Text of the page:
The Manhattan in "The Manny" is far different from the New York most people know.
In the Upper East Side world of author Holly Peterson, private jets, multi-ethnic nannies, and too-tan trophy wives rule.
In the middle of this world of extravagence is Jamie Whitfield, a working mom who doesn't quite fit in with her peers. But when she hires an attractive male nannny, aka a Manny, to care for her son who doesn't spend enough time with his workaholic father, her relatively down-to-earth life turns into something scandalous.
If you want to see rich people act really rich, go to St. Henry's School for Boys at three p.m. on any weekday. Nothing makes rich people crazier than being around other rich people who might be richer than they are. Private school drop-off and pickup really gets them going. It's an opportunity to stake their claim, show their wares, and let the other parents know where they rank in the top .001 percent of the top .0001 percent.
A cavalcade of black SUVs, minivans, and chauffeured cars snaked its way up the block beside me as I ran to my son's after-school game. I'd skipped another meeting at work, but nothing was going to keep me that day. Gingko trees and limestone mansions lined the street where a crowd gathered in front of the school. I steeled myself and waded into a sea of parents: the dads in banker suits barking into their phones, the moms with their glamorous sunglasses and toned upper arms–many with dressed-up little darlings by their sides.These children play an important role in their parents' never-ending game of one-upmanship as they are trotted out in smocked dresses, shuttled from French tutor to cello class, and discussed like prize livestock at a 4-H fair.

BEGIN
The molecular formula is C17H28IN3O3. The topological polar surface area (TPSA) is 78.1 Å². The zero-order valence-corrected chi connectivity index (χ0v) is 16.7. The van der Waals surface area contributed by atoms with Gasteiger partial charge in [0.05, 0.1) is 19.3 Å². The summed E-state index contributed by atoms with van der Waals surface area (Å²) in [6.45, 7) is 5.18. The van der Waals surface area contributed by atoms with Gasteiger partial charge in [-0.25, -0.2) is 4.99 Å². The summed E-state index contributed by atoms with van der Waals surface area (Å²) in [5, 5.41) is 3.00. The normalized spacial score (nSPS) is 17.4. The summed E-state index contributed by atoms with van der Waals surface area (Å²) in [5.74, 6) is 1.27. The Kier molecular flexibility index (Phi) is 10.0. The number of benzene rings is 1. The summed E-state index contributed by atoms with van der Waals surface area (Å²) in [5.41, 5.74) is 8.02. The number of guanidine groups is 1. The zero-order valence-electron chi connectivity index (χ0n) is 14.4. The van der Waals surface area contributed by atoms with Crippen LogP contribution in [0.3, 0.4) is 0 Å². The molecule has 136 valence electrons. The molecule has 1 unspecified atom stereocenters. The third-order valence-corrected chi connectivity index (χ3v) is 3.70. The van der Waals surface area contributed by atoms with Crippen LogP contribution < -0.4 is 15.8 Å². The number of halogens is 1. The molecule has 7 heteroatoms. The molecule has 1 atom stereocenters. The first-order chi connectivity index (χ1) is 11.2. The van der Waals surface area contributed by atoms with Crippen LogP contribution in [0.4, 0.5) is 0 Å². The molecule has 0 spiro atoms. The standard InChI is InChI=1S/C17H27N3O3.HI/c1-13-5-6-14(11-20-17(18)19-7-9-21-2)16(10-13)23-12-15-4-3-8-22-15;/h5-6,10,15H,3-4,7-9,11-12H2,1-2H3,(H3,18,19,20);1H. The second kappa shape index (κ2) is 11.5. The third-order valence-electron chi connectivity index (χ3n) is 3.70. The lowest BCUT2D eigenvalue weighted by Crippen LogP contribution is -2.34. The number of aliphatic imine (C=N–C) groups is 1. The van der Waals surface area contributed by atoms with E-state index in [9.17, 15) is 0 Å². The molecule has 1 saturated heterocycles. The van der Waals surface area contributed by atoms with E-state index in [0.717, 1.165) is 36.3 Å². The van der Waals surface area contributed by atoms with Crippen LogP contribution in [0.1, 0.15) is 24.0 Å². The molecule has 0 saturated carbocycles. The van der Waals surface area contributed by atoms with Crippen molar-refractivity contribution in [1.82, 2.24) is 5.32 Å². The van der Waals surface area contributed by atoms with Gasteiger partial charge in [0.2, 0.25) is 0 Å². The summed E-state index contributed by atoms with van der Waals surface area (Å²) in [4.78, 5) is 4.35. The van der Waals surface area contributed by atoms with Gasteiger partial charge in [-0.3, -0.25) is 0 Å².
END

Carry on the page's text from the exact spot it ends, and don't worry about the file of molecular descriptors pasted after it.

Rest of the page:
Idling in front of the school, with his tinted rear window half open, a cosmetics giant read about himself in the gossip columns. By his side, his four-year-old little girl watched a Barbie Fairytopia on the small screen that dropped down from the ceiling of the vehicle while he finished the article.The nanny, in a starched white uniform, waited patiently in the front seat for him to inform her it was time to go inside and pick up his son.
A few yards down the block, a three-and-a-half-inch green lizard heel was reaching for the sidewalk from the back of a fat silver Mercedes S600. The chauffeur flashed its yellow headlights at me. Next I saw a brown tweed skirt jacked up on a shapely thigh, ultimately revealing a thirty-something woman shaking out her honeycolored hair while her driver sprinted like a madman to get her arm.
"Jamie! Jamie!" called Ingrid Harris, waving her manicured hand. Dozens of chunky gold bangles jangled as they slid down her arm.
I tried to shield my eyes from the glare."Ingrid. Please. I love you, but no. I've got to get to Dylan's game."
"I've been trying to reach you!"
I ducked into the crowd, knowing she would come after me.
"Jamie! Please! Wait!" Ingrid caught up to me, leaving her driver behind to contend with her two boys wailing in their car seats. She let out a huge breath as if the fifteen-foot walk from the Mercedes had taxed her."Hooo!" Remember, this is a crowd that touches down on actual pavement as seldom as possible."Thank God you were home last night."
"No problem. Anytime."
"Henry is so in debt to you," said Ingrid.